Fourth, wills are public records, as opposed to private documents. This means that anyone can successfully challenge a will if he or she can prove that the intent of the testator was for the challenger to be included in the will or receive more property or assets. (Please read "Challenging a Will" for more details.)

Next, we’ll cover the different types of wills.

Types of Wills

There are basically 3 different types of wills: (1) written formalized wills, (2) holographic wills, and (3) oral wills (also known as non-cupative wills). All states recognize written formalized wills, but not all states recognize holographic and oral wills. Let’s go over each of these in a little more detail.

1. Written Formalized Wills

A written formalized will is a written will, signed by the testator, witnessed by 2 to 3 witnesses, and attested to. These are the vast majority of all wills, and lawyers create these wills for testators.

2. Holographic Wills (not all states recognize these)

A holographic will is a handwritten will; it is not created on a word processor. A holographic will is defined as a (i) dated, (ii) signed, and (iii) handwritten will in the handwriting of the testator with donative intent. The BIG EXCEPTION of holographic wills is that they are not witnessed and attested to. Remember, this means that no witnesses are required for a holographic will. To illustrate, let’s use a hypothetical.

Assume that Tom the testator is stranded on a deserted island and on the brink of starving to death. Tom gathers the strength to carve into a tree the following: "I, Tom, devise all my property to my best friend, Al." Then Tom signs his name with a "T" and dates it "8-18-09" under the words. Later, Tom’s body is found next to the tree. Tom is survived by his wife and three children. If the state in which Tom lives recognizes holographic wills, there is a chance that much or all of Tom’s property would go to Al, instead of his wife and children. Now, this is an extreme example, but if the probate court determines that Tom’s donative intent was written into the side of the tree, those words would operate as a holographic will. As you can see, donative intent is very important.

3. Oral Wills

Only about 5 states recognize oral wills (at the time of this writing), and even for the states that do recognize oral wills, the requirements are very strict. Let’s go over those requirements.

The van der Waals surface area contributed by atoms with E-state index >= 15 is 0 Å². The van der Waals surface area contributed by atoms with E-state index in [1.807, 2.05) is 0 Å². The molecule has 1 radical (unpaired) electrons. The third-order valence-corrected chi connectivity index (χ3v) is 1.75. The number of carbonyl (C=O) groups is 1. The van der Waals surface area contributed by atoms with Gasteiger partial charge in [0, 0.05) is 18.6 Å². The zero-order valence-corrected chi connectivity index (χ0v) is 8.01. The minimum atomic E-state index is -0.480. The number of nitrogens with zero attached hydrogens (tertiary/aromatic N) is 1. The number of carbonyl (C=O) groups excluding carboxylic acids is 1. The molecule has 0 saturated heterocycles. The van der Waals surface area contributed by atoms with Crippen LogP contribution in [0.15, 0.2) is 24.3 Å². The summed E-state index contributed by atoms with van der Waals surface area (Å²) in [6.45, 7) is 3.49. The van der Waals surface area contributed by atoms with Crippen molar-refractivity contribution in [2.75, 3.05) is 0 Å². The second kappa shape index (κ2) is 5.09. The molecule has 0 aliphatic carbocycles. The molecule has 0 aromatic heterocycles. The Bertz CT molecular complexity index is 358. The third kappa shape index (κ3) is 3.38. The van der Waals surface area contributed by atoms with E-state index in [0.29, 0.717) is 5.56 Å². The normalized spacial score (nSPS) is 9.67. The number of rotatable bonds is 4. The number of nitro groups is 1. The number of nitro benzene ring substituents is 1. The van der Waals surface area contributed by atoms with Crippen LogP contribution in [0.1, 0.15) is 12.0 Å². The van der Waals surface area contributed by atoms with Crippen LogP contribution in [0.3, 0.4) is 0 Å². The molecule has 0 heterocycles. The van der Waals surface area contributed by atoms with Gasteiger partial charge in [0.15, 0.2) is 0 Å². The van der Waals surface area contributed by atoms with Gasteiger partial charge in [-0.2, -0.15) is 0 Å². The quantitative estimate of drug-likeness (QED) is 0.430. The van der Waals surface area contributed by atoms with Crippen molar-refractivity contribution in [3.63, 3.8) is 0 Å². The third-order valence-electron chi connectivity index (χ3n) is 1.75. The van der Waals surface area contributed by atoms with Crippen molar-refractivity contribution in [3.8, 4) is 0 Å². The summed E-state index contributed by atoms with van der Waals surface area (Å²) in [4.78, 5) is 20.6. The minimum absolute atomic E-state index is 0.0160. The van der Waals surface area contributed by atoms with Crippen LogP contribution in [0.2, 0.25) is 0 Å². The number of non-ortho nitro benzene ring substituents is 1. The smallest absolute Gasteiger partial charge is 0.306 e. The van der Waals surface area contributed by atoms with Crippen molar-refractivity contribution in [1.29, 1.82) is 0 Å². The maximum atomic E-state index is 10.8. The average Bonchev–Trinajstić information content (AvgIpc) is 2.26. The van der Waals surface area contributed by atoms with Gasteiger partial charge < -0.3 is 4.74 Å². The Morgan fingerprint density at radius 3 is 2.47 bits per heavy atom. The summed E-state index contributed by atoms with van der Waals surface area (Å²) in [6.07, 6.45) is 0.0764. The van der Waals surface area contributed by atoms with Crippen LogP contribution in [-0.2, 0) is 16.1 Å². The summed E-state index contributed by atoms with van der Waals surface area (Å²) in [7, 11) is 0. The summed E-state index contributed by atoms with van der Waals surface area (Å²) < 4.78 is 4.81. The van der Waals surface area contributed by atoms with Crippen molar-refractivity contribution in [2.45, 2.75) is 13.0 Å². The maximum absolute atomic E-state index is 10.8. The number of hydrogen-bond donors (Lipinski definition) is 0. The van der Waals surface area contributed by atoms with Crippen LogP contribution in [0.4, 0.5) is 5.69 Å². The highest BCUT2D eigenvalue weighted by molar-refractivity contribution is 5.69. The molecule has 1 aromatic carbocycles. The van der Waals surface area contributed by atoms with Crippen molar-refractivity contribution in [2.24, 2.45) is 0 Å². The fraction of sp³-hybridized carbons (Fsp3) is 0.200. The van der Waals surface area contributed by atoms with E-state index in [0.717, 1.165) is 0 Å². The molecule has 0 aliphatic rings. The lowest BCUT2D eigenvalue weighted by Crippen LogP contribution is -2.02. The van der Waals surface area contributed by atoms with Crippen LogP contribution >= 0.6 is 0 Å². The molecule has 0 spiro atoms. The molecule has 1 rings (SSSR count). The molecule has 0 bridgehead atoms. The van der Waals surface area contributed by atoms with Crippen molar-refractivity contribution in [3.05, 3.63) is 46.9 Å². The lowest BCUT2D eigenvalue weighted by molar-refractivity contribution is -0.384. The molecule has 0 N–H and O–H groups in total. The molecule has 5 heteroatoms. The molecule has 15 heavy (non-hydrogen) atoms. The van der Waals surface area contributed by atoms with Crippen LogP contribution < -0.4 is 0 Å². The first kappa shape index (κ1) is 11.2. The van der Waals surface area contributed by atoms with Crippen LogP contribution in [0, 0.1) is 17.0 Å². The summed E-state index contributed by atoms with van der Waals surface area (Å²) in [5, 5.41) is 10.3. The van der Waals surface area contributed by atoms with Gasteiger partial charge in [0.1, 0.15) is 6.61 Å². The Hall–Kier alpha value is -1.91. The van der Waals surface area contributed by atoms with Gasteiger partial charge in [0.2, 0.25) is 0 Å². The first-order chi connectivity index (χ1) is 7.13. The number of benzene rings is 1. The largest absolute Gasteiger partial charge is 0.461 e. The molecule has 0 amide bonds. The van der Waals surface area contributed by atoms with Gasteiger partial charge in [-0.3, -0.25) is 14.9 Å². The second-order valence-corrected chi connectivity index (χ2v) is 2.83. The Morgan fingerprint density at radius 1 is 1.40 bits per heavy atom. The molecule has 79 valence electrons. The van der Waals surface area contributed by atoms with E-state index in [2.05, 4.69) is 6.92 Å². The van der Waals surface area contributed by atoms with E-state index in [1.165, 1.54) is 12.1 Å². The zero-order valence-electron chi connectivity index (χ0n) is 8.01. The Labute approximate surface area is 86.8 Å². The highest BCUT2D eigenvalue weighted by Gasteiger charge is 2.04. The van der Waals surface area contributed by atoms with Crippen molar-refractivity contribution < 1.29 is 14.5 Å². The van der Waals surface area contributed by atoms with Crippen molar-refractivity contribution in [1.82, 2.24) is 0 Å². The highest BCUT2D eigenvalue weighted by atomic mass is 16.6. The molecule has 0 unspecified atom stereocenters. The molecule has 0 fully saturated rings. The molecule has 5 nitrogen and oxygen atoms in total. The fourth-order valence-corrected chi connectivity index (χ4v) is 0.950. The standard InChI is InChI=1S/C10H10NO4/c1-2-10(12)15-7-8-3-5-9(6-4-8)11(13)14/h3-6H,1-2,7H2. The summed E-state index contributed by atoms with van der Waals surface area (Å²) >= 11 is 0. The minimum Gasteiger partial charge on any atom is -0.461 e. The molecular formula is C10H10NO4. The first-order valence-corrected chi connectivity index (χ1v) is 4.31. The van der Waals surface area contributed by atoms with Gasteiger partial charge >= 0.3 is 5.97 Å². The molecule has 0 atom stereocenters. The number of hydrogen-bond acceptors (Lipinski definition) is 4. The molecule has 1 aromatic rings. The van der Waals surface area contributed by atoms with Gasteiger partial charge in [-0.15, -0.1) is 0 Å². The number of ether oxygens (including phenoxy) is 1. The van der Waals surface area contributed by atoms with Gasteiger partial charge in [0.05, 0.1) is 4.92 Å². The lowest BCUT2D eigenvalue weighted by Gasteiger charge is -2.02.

5 Requirements for an Oral Will:
  1. Testator must have been in impending and immediate peril and fear for his or her life
  2. Testator must die from the peril;
  3. Statements of testator must be heard by 2 or more witnesses;
  4. The 2 witnesses must reduce the oral statements into writing within 10 days; and
  5. The writing (by the 2 witnesses) must be introduced to probate court within 6 months of testator’s death

Additional Consideration:

Oral wills only transfer personal property. Real property (e.g. someone’s home) cannot be transferred by an oral will because the Statute of Frauds does not allow it.

Electronic recordings are allowed in the state of Nevada to prove a will. Videotaping has been used by testators to record where the will was signed, witnessed and executed.

Next, we’ll go over the actual documents used in the will process. (Yes, lawyers will almost inevitably use more than one document in the will process – and there is good reason for it.)

Documents Used in the Will Process

There are generally four documents that are used in the will process. These four documents are: (1) the will of last testament, (2) living will, (3) durable power of attorney for legal matters, and (4) durable power of attorney for health matters. Let’s go over the function of these documents.

1. Will (i.e. Conventional will)

This is the document that we’ve been talking about this entire article. It is the written and formalized document used to devise your property and assets upon your death.

2. Living Will

A "living will" has nothing to do with the will we have been talking about in this article. Rather, a "living will" is a legal document that gives instructions to medical personnel in the event of severe injury or terminal illness of the testator.